||Cox DG, Dostal L, Hunter DJ, Le Marchand L, Hoover R, Ziegler RG, Thun MJ, Breast and Prostate Cancer Cohort Consortium, Diver WR, Stevens VL, Amiano P, Boutron-Rualt MC, Campa D, van Duijnhoven FJ, Gram IT, Kaaks R, Khaw KT, Riboli E, Sund M, Trichopoulos D, Tumino R, Vogel U, Kraft P, Buring JE, Hankinson SE, Lee IM, Zhang SM, Lindstrom S, Berg CD, Chanock S, Isaacs C, McCarty C, Haiman CA, Henderson BE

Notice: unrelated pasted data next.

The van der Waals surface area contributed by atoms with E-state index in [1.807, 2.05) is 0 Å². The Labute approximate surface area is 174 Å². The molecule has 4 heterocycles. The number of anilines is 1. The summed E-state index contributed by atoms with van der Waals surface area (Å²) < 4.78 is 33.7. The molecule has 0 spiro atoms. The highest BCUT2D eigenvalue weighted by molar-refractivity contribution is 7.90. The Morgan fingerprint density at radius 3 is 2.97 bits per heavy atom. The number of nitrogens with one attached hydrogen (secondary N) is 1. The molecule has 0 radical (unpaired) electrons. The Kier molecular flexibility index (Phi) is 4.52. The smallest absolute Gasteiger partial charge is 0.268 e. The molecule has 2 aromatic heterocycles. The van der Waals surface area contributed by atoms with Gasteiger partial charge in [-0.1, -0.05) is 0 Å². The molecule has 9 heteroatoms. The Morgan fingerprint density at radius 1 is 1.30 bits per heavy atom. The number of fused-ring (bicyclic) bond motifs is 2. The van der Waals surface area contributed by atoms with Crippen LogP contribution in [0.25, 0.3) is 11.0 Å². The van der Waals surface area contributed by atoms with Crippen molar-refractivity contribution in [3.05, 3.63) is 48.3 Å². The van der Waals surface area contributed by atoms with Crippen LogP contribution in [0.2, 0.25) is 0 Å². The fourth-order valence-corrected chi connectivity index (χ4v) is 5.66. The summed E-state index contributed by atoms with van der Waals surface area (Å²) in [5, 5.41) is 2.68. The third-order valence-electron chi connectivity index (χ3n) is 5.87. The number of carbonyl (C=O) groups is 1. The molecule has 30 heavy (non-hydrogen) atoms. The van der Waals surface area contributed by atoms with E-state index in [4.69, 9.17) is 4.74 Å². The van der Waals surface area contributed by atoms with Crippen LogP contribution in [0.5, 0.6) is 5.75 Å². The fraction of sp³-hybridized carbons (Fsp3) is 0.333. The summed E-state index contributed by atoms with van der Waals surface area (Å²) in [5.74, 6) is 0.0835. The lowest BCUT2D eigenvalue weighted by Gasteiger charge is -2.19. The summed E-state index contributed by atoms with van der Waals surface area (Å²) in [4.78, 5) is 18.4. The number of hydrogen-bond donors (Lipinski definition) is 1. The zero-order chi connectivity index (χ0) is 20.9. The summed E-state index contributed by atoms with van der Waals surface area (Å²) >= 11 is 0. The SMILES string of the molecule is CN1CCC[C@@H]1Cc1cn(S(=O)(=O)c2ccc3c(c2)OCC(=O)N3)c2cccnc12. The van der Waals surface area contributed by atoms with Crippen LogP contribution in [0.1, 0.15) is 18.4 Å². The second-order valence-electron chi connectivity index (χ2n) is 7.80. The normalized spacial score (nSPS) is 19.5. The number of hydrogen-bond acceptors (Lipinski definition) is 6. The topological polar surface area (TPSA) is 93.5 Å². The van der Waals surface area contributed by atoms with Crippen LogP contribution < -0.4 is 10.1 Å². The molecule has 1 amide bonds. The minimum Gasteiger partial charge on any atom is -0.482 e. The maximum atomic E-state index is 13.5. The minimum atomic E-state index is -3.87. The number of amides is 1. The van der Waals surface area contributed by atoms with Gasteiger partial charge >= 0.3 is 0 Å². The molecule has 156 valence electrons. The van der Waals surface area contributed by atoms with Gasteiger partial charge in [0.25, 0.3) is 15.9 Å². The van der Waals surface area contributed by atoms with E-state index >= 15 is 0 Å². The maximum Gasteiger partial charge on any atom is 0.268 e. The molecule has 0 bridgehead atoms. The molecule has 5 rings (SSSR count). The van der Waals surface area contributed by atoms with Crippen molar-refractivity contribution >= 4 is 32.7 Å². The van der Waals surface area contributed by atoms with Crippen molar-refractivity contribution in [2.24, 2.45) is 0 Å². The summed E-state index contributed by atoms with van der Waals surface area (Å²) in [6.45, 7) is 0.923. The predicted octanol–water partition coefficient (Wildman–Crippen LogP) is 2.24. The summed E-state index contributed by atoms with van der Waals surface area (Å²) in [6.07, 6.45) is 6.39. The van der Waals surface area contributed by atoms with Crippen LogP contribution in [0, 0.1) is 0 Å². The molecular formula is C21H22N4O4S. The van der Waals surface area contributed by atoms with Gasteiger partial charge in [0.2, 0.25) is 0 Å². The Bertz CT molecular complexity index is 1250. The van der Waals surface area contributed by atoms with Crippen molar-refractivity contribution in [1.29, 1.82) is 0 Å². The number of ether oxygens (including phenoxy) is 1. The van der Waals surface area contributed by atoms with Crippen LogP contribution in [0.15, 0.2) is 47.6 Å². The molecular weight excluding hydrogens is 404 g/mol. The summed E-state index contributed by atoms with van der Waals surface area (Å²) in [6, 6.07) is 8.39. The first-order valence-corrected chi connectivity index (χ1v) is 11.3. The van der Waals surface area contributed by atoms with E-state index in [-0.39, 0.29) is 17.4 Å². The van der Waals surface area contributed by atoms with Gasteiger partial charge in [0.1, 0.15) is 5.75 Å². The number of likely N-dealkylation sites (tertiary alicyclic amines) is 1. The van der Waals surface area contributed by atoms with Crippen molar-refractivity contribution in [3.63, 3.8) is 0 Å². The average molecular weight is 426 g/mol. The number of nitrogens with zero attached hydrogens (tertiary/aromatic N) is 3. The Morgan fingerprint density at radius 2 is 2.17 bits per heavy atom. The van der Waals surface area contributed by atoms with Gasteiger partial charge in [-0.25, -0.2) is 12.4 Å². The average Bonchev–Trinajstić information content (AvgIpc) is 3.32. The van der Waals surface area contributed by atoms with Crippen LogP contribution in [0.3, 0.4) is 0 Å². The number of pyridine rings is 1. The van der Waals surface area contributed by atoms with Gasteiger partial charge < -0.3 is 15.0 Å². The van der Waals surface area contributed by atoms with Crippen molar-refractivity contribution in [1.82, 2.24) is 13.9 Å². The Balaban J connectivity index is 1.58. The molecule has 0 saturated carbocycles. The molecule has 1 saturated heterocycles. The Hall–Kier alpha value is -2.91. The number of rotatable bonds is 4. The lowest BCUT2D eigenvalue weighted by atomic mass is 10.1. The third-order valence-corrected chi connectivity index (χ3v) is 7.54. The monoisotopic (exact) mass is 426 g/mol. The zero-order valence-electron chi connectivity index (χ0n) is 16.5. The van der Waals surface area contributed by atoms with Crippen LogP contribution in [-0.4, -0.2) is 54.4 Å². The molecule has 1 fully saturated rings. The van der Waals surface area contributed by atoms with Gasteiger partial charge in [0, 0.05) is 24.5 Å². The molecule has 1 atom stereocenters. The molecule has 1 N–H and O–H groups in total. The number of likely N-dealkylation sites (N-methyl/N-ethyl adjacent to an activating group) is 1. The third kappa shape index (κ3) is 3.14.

||Common polymorphisms in the N-acetyltransferase 2 gene (NAT2) modify the association between cigarette smoking and bladder cancer and have been hypothesized to determine whether active cigarette smoking increases breast cancer risk. The authors sought to replicate the latter hypothesis in a prospective analysis of 6,900 breast cancer cases and 9,903 matched controls drawn from 6 cohorts (1989-2006) in the National Cancer Institute's Breast and Prostate Cancer Cohort Consortium. Standardized methods were used to genotype the 3 most common polymorphisms that define NAT2 acetylation phenotype (rs1799930, rs1799931, and rs1801280). In unconditional logistic regression analyses, breast cancer risk was higher in women with more than 20 pack-years of active cigarette smoking than in never smokers (odds ratio (OR) = 1.28, 95% confidence interval (CI): 1.17, 1.39), after controlling for established risk factors other than alcohol consumption and physical inactivity. However, associations were similar for the slow (OR = 1.25, 95% CI: 1.11, 1.39) and rapid/intermediate (OR = 1.24, 95% CI: 1.08, 1.42) acetylation phenotypes, with no evidence of interaction (P = 0.87). These results provide some support for the hypothesis that long-term cigarette smoking may be causally associated with breast cancer risk but underscore the need for caution when interpreting sparse data on gene-environment interactions.